One story at a time
By Frank Bowen IV

Warren Shiflet, 25, works on a court story for The Bourbon County Citizen. On the wall are various images taken from previous editions of the community paper.

Rebecca Lawyer, co-owner and publisher of The Bourbon County Citizen, is dedicated to telling the community's stories.

Telling the stories means exploring a variety of subjects. “We cover things from history to tourism to religion and everything in between,” she says. It’s important to focus on stories of local interest, she believes.

Writer Patricia Shiflett agrees. For the past year, Patricia has written spiritual columns for the paper. She says she values the paper’s focus on things small to others but big to residents. “People enjoy knowing about their neighbors,” she says. In her forthcoming book of columns, Patricia thanks the paper for helping her connect with the community.

In serving the community, Rebecca builds on a long history. The oldest newspaper in the region, The Bourbon County Citizen began more than 200 years ago. In 1946, Rebecca’s grandfather, Paul Brannon, purchased the paper and gave it its present name. Rebecca and her sister, Beverly Brannon, took over from their father and are now co-owners. Beverly, a graphic designer, works with layout composition and does graphic art for the ads.

As publisher, Rebecca oversees the weekly Wednesday print run at the Georgetown News-Graphic. Every Thursday morning, beginning at 4:30 a.m., 3,400 copies are delivered around the Paris area by driver Jerry Allen. Jerry says delivering the paper has been a dream of his.
Rebecca appreciates the support the community has given her by contributing stories and taking out advertisements. As partial thanks, she regularly shops at her advertisers. In the paper, she’s also offered raffles giving away country hams or, for older citizens, sandwiches and canned goods.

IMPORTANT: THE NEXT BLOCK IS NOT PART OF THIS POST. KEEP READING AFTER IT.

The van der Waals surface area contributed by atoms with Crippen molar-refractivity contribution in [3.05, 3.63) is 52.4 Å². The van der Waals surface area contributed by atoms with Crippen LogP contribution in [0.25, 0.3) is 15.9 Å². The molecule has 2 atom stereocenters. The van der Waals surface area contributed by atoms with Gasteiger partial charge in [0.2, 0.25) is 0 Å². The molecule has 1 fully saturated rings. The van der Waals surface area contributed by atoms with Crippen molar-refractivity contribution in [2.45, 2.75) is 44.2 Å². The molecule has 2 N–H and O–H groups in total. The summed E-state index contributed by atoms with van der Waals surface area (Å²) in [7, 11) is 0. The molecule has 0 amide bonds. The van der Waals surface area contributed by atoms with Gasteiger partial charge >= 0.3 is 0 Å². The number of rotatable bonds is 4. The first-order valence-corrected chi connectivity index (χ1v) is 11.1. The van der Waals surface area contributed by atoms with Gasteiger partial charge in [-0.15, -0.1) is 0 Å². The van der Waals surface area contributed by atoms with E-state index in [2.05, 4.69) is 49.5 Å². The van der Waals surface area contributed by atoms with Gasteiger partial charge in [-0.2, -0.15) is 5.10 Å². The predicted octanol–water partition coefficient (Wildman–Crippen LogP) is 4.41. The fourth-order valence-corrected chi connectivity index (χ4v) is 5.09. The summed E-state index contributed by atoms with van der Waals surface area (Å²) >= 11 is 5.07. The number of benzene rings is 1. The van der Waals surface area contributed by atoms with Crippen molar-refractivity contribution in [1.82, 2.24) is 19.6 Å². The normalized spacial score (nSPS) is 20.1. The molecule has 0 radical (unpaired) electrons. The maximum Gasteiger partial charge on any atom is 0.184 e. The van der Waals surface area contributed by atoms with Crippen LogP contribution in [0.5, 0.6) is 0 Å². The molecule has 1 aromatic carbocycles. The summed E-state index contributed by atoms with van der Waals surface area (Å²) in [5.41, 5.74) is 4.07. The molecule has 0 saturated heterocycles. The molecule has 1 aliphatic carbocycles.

Community support for the paper was especially important during the challenges of the pandemic in 2020. “I walked in the door, and nobody was there,” Rebecca says. “It was just me and a computer and a newspaper that needed to get printed as it’s been printed since 1807 without missing a single issue.”

Businesses and advertisers stood by her, and people came in with fresh ideas for stories and offers to write them. “It was unbelievable,” Rebecca says. “I’m so indebted to these people. I don’t know how I can ever thank them.” Rebecca decided to focus on fun things occurring in the small town. That practice increased readership and support, and her staff started to grow again.

Rebecca hopes the paper will carry on past her leadership. “I can’t imagine the town without it,” she says.

Rebecca Lawyer, 69, is owner and publisher of The Bourbon County Citizen, a print newspaper where the citizens of Paris get their news. Rebecca spends her time reporting, publishing and photographing, along with many other duties that are essential to the survival of the paper.

In order to publish a variety of voices, Rebecca accepts the contributions from community members such as Patricia Shifflett, 83, left, who writes spiritual columns for the paper.

After stories are written and sent, Rebecca checks the format for any errors as she and the staff prepare to send next week's layout to Georgetown News-Graphic to be printed for publication.

The community paper has a press run of 3,400 copies. It's printed every Wednesday for distribution early Thursday morning.

Rebecca makes her way to the printing press to take photographs and check the progress of the paper along with production manager Josh Guthrie.

Pressmen do a quality control check on a paper that just came off the presses.

Jerry Allen, 75, delivers the papers to nearby gas stations and other businesses in town.

Bourbon County has had a community newspaper since 1807. Rebecca and her staff hope to keep the lights on and continue to do good community journalism well into the future.